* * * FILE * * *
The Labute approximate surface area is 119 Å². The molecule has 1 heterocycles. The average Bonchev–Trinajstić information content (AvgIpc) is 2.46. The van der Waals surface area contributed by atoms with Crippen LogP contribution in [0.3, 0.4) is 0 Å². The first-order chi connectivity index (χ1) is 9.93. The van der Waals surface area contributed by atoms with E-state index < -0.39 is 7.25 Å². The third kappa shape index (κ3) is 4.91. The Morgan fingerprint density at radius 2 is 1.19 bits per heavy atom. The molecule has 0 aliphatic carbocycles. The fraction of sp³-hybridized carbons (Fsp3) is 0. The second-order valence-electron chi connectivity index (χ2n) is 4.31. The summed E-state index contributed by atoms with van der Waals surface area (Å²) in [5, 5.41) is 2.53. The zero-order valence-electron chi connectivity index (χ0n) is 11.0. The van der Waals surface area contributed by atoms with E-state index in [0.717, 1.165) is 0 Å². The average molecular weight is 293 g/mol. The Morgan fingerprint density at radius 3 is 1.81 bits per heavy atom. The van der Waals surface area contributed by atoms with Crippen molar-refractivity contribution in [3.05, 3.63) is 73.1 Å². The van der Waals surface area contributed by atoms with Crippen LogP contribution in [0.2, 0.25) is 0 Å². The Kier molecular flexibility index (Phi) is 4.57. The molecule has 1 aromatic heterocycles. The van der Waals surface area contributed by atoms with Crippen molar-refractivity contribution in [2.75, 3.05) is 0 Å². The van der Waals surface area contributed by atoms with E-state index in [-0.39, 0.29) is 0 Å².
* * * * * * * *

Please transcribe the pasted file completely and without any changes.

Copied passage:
The Labute approximate surface area is 119 Å². The molecule has 1 heterocycles. The average Bonchev–Trinajstić information content (AvgIpc) is 2.46. The van der Waals surface area contributed by atoms with Crippen LogP contribution in [0.3, 0.4) is 0 Å². The first-order chi connectivity index (χ1) is 9.93. The van der Waals surface area contributed by atoms with E-state index < -0.39 is 7.25 Å². The third kappa shape index (κ3) is 4.91. The Morgan fingerprint density at radius 2 is 1.19 bits per heavy atom. The molecule has 0 aliphatic carbocycles. The fraction of sp³-hybridized carbons (Fsp3) is 0. The second-order valence-electron chi connectivity index (χ2n) is 4.31. The summed E-state index contributed by atoms with van der Waals surface area (Å²) in [5, 5.41) is 2.53. The zero-order valence-electron chi connectivity index (χ0n) is 11.0. The van der Waals surface area contributed by atoms with E-state index in [0.717, 1.165) is 0 Å². The average molecular weight is 293 g/mol. The Morgan fingerprint density at radius 3 is 1.81 bits per heavy atom. The van der Waals surface area contributed by atoms with Crippen molar-refractivity contribution in [3.05, 3.63) is 73.1 Å². The van der Waals surface area contributed by atoms with Crippen LogP contribution in [0.2, 0.25) is 0 Å². The Kier molecular flexibility index (Phi) is 4.57. The molecule has 1 aromatic heterocycles. The van der Waals surface area contributed by atoms with Crippen molar-refractivity contribution in [2.75, 3.05) is 0 Å². The van der Waals surface area contributed by atoms with E-state index in [-0.39, 0.29) is 0 Å².